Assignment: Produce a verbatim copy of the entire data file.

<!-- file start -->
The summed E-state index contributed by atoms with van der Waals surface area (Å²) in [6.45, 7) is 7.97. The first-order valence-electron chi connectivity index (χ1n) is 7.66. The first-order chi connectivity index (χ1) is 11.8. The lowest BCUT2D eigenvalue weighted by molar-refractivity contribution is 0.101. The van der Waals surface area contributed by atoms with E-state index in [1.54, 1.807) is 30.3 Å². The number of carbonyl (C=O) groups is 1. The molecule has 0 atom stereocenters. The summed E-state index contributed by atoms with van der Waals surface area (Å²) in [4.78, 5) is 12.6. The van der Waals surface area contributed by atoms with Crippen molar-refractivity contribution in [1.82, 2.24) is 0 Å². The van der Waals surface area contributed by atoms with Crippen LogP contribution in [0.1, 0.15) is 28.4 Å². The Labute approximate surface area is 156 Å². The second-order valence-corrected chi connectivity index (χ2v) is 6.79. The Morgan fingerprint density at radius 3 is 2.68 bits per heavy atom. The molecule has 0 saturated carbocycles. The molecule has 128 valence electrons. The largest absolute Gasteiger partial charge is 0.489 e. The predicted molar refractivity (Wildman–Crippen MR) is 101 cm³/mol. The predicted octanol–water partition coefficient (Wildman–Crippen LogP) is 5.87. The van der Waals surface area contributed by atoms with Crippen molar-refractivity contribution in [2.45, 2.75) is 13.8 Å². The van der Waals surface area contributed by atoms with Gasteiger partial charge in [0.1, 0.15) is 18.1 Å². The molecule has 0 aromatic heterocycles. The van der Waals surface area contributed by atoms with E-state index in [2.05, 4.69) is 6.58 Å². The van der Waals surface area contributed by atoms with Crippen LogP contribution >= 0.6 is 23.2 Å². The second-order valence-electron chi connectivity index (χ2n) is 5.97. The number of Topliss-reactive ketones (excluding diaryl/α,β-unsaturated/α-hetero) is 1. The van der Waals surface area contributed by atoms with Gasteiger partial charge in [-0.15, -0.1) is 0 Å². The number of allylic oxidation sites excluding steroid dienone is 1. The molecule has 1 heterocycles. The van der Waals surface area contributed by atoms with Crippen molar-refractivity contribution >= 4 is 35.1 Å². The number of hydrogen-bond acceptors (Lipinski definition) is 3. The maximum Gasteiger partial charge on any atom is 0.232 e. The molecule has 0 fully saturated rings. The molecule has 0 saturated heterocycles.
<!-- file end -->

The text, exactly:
The summed E-state index contributed by atoms with van der Waals surface area (Å²) in [6.45, 7) is 7.97. The first-order valence-electron chi connectivity index (χ1n) is 7.66. The first-order chi connectivity index (χ1) is 11.8. The lowest BCUT2D eigenvalue weighted by molar-refractivity contribution is 0.101. The van der Waals surface area contributed by atoms with E-state index in [1.54, 1.807) is 30.3 Å². The number of carbonyl (C=O) groups is 1. The molecule has 0 atom stereocenters. The summed E-state index contributed by atoms with van der Waals surface area (Å²) in [4.78, 5) is 12.6. The van der Waals surface area contributed by atoms with Crippen molar-refractivity contribution in [1.82, 2.24) is 0 Å². The van der Waals surface area contributed by atoms with Crippen LogP contribution in [0.1, 0.15) is 28.4 Å². The Labute approximate surface area is 156 Å². The second-order valence-corrected chi connectivity index (χ2v) is 6.79. The Morgan fingerprint density at radius 3 is 2.68 bits per heavy atom. The molecule has 0 saturated carbocycles. The molecule has 128 valence electrons. The largest absolute Gasteiger partial charge is 0.489 e. The predicted molar refractivity (Wildman–Crippen MR) is 101 cm³/mol. The predicted octanol–water partition coefficient (Wildman–Crippen LogP) is 5.87. The van der Waals surface area contributed by atoms with Crippen molar-refractivity contribution in [2.45, 2.75) is 13.8 Å². The van der Waals surface area contributed by atoms with Gasteiger partial charge in [0.1, 0.15) is 18.1 Å². The molecule has 0 aromatic heterocycles. The van der Waals surface area contributed by atoms with E-state index in [2.05, 4.69) is 6.58 Å². The van der Waals surface area contributed by atoms with Crippen LogP contribution >= 0.6 is 23.2 Å². The second-order valence-electron chi connectivity index (χ2n) is 5.97. The number of Topliss-reactive ketones (excluding diaryl/α,β-unsaturated/α-hetero) is 1. The van der Waals surface area contributed by atoms with Gasteiger partial charge in [-0.15, -0.1) is 0 Å². The number of allylic oxidation sites excluding steroid dienone is 1. The molecule has 1 heterocycles. The van der Waals surface area contributed by atoms with Crippen molar-refractivity contribution >= 4 is 35.1 Å². The number of hydrogen-bond acceptors (Lipinski definition) is 3. The maximum Gasteiger partial charge on any atom is 0.232 e. The molecule has 0 fully saturated rings. The molecule has 0 saturated heterocycles.